A brief, somewhat cryptic order released by the U.S. Supreme Court last week has made way for the disclosure of so-called “dark money” donors who fund political advertising via nonprofit groups.
The two-sentence-long order released by the court on Tuesday, Sept. 18, read, “The application for stay, presented to the Chief Justice and by him referred to the Court, is denied. The order heretofore entered by the Chief Justice is vacated.” The order offered no elaboration and no vote-count.
Just days earlier, Chief Justice John Roberts had stayed a lower court ruling in the case Citizens for Responsibility and Ethics in Washington v. Federal Election Commission. The initial district court decision out of Washington, D.C., by Judge Beryl Howell required nonprofits that place political advertising to disclose donors who contribute more than $200. Previously, groups could conceal the identity of such contributors.
Advocates of campaign finance reform pounced on the news, hailing the moment as a victory for “transparency and democracy.”
The case now heads to the federal appeals court level for a ruling. According to news reports, however, a judge is not expected to issue a decision in the case until after the November mid-term elections, meaning the names of some donors who’d been previously shielded might be disclosed in the meantime.
In her lengthy, 113-page ruling, Howell began by outlining the importance of the disclosure of money that’s been contributied to federal elections. “Campaign finance law has long recognized the value of disclosure as a means of enabling the electorate to make informed decisions about candidates, to evaluate political messaging, to deter actual, or the appearance of, corruption, and to aid in enforcement of the ban on foreign contributions, which may result in undue influence on American politicians. … As the protection of speech is also a fundamental value safeguarded under the First Amendment, disclosure has been upheld as “the least restrictive means of curbing the evils of campaign ignorance and corruption.’”
Hawley went on, “This case concerns the requisite disclosures about contributions that organizations making independent expenditures, in support of our opposition to particular candidates for federal office, must make, when those organizations are not political committees controlled by, or operating in coordination with, candidates or national political parties.”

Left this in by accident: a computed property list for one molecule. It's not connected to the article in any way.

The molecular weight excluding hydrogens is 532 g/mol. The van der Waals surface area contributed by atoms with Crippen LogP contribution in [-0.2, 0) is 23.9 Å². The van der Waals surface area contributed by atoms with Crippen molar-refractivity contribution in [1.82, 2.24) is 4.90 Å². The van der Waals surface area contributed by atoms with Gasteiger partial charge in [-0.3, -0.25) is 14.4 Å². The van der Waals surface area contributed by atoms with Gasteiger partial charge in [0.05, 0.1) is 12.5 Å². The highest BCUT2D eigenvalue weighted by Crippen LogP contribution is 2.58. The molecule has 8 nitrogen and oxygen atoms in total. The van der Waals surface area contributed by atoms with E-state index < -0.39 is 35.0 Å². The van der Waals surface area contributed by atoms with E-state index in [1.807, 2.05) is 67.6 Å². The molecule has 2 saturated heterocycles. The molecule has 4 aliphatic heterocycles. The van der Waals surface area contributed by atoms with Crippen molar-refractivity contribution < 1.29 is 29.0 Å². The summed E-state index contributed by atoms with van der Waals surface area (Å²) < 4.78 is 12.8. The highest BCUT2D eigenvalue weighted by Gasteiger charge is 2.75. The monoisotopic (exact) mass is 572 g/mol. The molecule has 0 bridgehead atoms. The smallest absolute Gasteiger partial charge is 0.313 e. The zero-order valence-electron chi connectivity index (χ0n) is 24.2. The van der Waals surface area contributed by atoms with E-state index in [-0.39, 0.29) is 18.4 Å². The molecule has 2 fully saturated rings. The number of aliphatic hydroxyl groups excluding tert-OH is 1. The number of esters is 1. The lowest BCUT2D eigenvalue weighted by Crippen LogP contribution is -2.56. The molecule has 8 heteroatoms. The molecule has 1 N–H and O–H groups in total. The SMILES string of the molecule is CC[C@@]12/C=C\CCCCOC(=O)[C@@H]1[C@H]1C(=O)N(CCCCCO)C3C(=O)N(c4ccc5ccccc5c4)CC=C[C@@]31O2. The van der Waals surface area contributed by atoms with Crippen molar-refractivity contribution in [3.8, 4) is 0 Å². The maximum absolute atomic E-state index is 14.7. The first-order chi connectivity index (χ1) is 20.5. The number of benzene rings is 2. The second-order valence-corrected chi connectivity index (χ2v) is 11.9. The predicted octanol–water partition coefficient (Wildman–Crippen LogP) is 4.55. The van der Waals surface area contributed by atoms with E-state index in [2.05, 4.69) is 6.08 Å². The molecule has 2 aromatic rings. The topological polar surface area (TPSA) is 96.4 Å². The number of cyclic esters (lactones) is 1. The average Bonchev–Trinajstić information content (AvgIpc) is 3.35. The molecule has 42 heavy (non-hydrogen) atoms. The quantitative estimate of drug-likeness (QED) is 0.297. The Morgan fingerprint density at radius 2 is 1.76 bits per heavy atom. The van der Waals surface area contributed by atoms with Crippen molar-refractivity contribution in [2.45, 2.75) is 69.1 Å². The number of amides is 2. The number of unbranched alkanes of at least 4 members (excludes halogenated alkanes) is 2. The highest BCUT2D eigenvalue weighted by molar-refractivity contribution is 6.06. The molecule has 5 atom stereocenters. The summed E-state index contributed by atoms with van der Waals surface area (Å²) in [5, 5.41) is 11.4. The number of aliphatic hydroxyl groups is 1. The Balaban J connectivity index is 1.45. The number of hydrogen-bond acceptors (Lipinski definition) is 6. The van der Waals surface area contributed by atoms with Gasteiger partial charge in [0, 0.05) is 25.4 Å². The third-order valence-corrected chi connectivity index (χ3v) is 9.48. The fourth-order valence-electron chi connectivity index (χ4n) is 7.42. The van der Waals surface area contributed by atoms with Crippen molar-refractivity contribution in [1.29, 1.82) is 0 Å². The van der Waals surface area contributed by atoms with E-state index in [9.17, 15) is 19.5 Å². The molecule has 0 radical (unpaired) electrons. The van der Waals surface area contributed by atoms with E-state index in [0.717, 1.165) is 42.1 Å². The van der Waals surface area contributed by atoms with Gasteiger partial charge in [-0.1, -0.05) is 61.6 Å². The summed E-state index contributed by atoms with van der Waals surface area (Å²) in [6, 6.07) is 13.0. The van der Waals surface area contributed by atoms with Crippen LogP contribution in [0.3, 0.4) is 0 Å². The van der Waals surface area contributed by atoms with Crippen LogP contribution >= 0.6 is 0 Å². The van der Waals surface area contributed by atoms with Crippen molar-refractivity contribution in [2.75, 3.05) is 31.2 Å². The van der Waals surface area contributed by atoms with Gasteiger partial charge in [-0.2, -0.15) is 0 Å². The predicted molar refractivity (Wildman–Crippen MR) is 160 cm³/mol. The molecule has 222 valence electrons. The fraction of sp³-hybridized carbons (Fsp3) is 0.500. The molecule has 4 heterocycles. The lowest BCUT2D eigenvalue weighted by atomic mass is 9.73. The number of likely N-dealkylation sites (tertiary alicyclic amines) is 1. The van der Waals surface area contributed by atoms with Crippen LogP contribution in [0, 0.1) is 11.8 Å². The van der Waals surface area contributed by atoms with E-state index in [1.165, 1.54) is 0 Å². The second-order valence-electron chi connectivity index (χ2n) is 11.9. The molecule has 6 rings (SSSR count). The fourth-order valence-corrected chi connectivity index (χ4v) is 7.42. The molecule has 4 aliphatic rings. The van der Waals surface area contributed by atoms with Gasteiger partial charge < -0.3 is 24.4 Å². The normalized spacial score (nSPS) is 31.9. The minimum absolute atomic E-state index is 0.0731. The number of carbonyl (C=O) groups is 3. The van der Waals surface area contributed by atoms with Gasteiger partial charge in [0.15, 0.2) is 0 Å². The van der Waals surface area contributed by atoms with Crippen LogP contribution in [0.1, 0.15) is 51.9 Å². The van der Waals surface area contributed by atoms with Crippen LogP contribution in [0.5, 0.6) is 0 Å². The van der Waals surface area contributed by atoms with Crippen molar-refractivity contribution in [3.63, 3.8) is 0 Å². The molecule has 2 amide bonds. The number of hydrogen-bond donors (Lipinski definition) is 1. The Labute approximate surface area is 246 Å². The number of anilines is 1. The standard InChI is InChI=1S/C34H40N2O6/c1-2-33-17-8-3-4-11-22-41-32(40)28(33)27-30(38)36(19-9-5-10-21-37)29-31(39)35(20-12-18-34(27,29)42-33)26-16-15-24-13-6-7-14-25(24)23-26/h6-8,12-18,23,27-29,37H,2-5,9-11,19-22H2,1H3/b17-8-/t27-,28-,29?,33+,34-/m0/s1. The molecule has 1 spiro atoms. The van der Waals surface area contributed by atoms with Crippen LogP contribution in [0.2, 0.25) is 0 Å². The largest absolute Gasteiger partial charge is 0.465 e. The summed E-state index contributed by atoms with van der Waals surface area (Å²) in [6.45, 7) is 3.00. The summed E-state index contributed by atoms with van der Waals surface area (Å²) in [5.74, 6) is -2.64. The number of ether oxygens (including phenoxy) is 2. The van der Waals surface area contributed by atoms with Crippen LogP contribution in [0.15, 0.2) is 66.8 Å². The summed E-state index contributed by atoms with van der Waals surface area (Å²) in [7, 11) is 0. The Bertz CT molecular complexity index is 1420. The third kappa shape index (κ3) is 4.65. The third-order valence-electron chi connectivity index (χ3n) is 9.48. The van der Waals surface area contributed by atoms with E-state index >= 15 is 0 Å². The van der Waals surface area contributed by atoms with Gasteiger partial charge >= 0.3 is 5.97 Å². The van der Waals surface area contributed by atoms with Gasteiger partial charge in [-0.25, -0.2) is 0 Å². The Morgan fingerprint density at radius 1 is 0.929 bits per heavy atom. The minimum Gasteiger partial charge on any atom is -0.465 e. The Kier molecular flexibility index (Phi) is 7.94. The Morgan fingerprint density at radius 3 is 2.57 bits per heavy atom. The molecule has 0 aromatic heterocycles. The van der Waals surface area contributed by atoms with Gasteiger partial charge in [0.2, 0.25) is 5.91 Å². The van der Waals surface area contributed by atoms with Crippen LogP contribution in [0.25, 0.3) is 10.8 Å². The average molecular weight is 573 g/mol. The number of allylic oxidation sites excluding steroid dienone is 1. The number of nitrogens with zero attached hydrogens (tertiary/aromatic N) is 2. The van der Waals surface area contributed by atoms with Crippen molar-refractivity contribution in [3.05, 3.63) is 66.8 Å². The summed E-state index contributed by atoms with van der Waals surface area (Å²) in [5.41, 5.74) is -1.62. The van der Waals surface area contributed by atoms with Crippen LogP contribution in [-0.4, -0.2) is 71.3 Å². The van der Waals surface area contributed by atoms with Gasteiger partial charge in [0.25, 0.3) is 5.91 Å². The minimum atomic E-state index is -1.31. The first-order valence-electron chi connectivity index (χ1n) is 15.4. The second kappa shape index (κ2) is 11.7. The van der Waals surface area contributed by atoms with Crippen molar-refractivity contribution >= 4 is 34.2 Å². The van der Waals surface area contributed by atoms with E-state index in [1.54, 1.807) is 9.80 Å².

The lawsuit, the facts of which stretch back six years, hinges in part on an event that took place in the fall of 2012. The gathering was put on by American Crossroads, a political action committee, and Crossroads Grassroots Policy Strategies, a 501c4 tax-exempt social welfare group. As a so-called Super PAC, American Crossroads has to publicly disclose donations and expenditures; Crossroads GPS, however, does not.
In bringing the lawsuit, the nonprofit watchdog group Citizens for Responsibility and Ethics in Washington, alleged that Crossroads GPS failed to correctly disclose donations and expenditures that were political in nature. At the 2012 event in question hosted by the two Crossroads groups, a donor contributed “a multimillion-dollar ‘matching challenge.’” That challenge, according to court documents, produced more than $6 million dollars in contributions, which Crossroads GPS spent on advertising for the Republican challenger to Ohio Sen. Sherrod Brown. The group did not disclose the names of those who contributed the money.
Crossroads GPS, which claims Karl Rove as an unpaid advisor, stated it had followed all the relevant Federal Election Commission guidelines. The FEC disagreed and issued letters to Crossroads GPS that cited deficiencies in the disclosures, namely not identifying those who contributed the money. The plaintiffs then filed an administrative complaint with the FEC, which was reviewed but eventually dismissed by the FEC Commissioners.
According to the opinion by Howell, “The plaintiffs’ administrative complaint alleged that Crossroads GPS’s failure to disclose the names of (1) the anonymous donor who promised a $3 million contribution in the spring of 2012, (2) the other contributors to the “matching challenge” triggered by the anonymous donor, and (3) the contributors solicited at the Tampa, Florida event, constituted “direct and serious violations of the [FECA].”
Then, in 2016, CREW sued, and Judge Howell ruled this past August in their favor, declaring the relevant FEC regulation “invalid.” The judge wrote, “In particular, the FEC regulation, 11 C.F.R. § 109.10(e)(1)(vi), is declared invalid and is vacated, with vacatur stayed for 45 days to provide time for the FEC to issue interim regulations that comport with the statutory disclosure requirement of 52 U.S.C. § 30104(c), consistent with this Memorandum Opinion.”
With Crossroads GPS having failed to obtain a stay at the Supreme Court, the ruling will remain in effect as the case is now on track to be heard by the D.C Circuit Court of Appeals.
— Chris Outcalt